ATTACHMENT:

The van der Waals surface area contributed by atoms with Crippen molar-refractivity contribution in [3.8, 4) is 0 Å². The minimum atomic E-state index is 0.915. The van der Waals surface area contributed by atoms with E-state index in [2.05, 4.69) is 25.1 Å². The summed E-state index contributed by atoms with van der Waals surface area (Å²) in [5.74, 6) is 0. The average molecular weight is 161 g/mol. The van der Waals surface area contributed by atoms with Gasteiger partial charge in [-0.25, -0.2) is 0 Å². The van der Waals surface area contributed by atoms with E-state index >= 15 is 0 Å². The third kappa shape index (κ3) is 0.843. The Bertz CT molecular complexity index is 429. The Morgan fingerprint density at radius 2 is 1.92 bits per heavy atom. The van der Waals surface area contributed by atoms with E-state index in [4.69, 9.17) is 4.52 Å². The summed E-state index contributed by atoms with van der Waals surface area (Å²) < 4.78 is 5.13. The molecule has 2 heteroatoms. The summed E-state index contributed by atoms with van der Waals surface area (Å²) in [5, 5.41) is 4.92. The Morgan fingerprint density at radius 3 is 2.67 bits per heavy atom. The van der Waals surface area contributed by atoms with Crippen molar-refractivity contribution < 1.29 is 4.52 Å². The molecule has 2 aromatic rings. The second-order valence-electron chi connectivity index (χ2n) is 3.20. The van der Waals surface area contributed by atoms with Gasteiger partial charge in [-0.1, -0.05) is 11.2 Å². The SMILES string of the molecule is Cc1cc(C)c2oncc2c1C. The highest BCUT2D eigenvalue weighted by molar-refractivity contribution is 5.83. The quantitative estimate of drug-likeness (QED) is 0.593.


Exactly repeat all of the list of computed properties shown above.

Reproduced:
The van der Waals surface area contributed by atoms with Crippen molar-refractivity contribution in [3.8, 4) is 0 Å². The minimum atomic E-state index is 0.915. The van der Waals surface area contributed by atoms with E-state index in [2.05, 4.69) is 25.1 Å². The summed E-state index contributed by atoms with van der Waals surface area (Å²) in [5.74, 6) is 0. The average molecular weight is 161 g/mol. The van der Waals surface area contributed by atoms with Gasteiger partial charge in [-0.25, -0.2) is 0 Å². The van der Waals surface area contributed by atoms with E-state index >= 15 is 0 Å². The third kappa shape index (κ3) is 0.843. The Bertz CT molecular complexity index is 429. The Morgan fingerprint density at radius 2 is 1.92 bits per heavy atom. The van der Waals surface area contributed by atoms with E-state index in [4.69, 9.17) is 4.52 Å². The summed E-state index contributed by atoms with van der Waals surface area (Å²) < 4.78 is 5.13. The molecule has 2 heteroatoms. The summed E-state index contributed by atoms with van der Waals surface area (Å²) in [5, 5.41) is 4.92. The Morgan fingerprint density at radius 3 is 2.67 bits per heavy atom. The van der Waals surface area contributed by atoms with Crippen molar-refractivity contribution < 1.29 is 4.52 Å². The molecule has 2 aromatic rings. The second-order valence-electron chi connectivity index (χ2n) is 3.20. The van der Waals surface area contributed by atoms with Gasteiger partial charge in [-0.1, -0.05) is 11.2 Å². The SMILES string of the molecule is Cc1cc(C)c2oncc2c1C. The highest BCUT2D eigenvalue weighted by molar-refractivity contribution is 5.83. The quantitative estimate of drug-likeness (QED) is 0.593.